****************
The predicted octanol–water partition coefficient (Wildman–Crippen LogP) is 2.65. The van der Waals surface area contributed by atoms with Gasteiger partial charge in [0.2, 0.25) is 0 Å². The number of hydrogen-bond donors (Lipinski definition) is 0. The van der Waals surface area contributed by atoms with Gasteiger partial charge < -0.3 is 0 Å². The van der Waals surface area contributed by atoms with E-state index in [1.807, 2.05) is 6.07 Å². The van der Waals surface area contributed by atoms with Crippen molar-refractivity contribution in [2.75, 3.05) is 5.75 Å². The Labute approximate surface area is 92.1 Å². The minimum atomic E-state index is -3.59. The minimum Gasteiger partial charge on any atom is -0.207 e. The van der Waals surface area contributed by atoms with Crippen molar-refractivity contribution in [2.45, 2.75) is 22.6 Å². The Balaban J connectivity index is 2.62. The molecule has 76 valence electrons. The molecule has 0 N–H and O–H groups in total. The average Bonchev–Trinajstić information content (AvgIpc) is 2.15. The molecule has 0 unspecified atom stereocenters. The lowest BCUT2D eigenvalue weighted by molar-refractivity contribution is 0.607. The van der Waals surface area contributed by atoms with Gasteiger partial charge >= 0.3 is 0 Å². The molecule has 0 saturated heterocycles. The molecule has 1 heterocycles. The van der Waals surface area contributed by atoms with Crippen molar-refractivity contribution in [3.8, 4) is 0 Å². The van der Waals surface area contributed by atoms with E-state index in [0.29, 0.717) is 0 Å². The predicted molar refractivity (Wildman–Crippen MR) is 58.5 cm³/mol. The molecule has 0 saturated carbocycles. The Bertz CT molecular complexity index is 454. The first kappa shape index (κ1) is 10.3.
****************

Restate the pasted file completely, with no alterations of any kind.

The predicted octanol–water partition coefficient (Wildman–Crippen LogP) is 2.65. The van der Waals surface area contributed by atoms with Gasteiger partial charge in [0.2, 0.25) is 0 Å². The number of hydrogen-bond donors (Lipinski definition) is 0. The van der Waals surface area contributed by atoms with Gasteiger partial charge < -0.3 is 0 Å². The van der Waals surface area contributed by atoms with E-state index in [1.807, 2.05) is 6.07 Å². The van der Waals surface area contributed by atoms with Crippen molar-refractivity contribution in [2.75, 3.05) is 5.75 Å². The Labute approximate surface area is 92.1 Å². The minimum atomic E-state index is -3.59. The minimum Gasteiger partial charge on any atom is -0.207 e. The van der Waals surface area contributed by atoms with Crippen molar-refractivity contribution in [2.45, 2.75) is 22.6 Å². The Balaban J connectivity index is 2.62. The molecule has 76 valence electrons. The molecule has 0 N–H and O–H groups in total. The average Bonchev–Trinajstić information content (AvgIpc) is 2.15. The molecule has 0 unspecified atom stereocenters. The lowest BCUT2D eigenvalue weighted by molar-refractivity contribution is 0.607. The van der Waals surface area contributed by atoms with Gasteiger partial charge >= 0.3 is 0 Å². The molecule has 0 saturated heterocycles. The molecule has 1 heterocycles. The van der Waals surface area contributed by atoms with Crippen molar-refractivity contribution in [3.8, 4) is 0 Å². The van der Waals surface area contributed by atoms with E-state index in [0.29, 0.717) is 0 Å². The predicted molar refractivity (Wildman–Crippen MR) is 58.5 cm³/mol. The molecule has 0 saturated carbocycles. The Bertz CT molecular complexity index is 454. The first kappa shape index (κ1) is 10.3.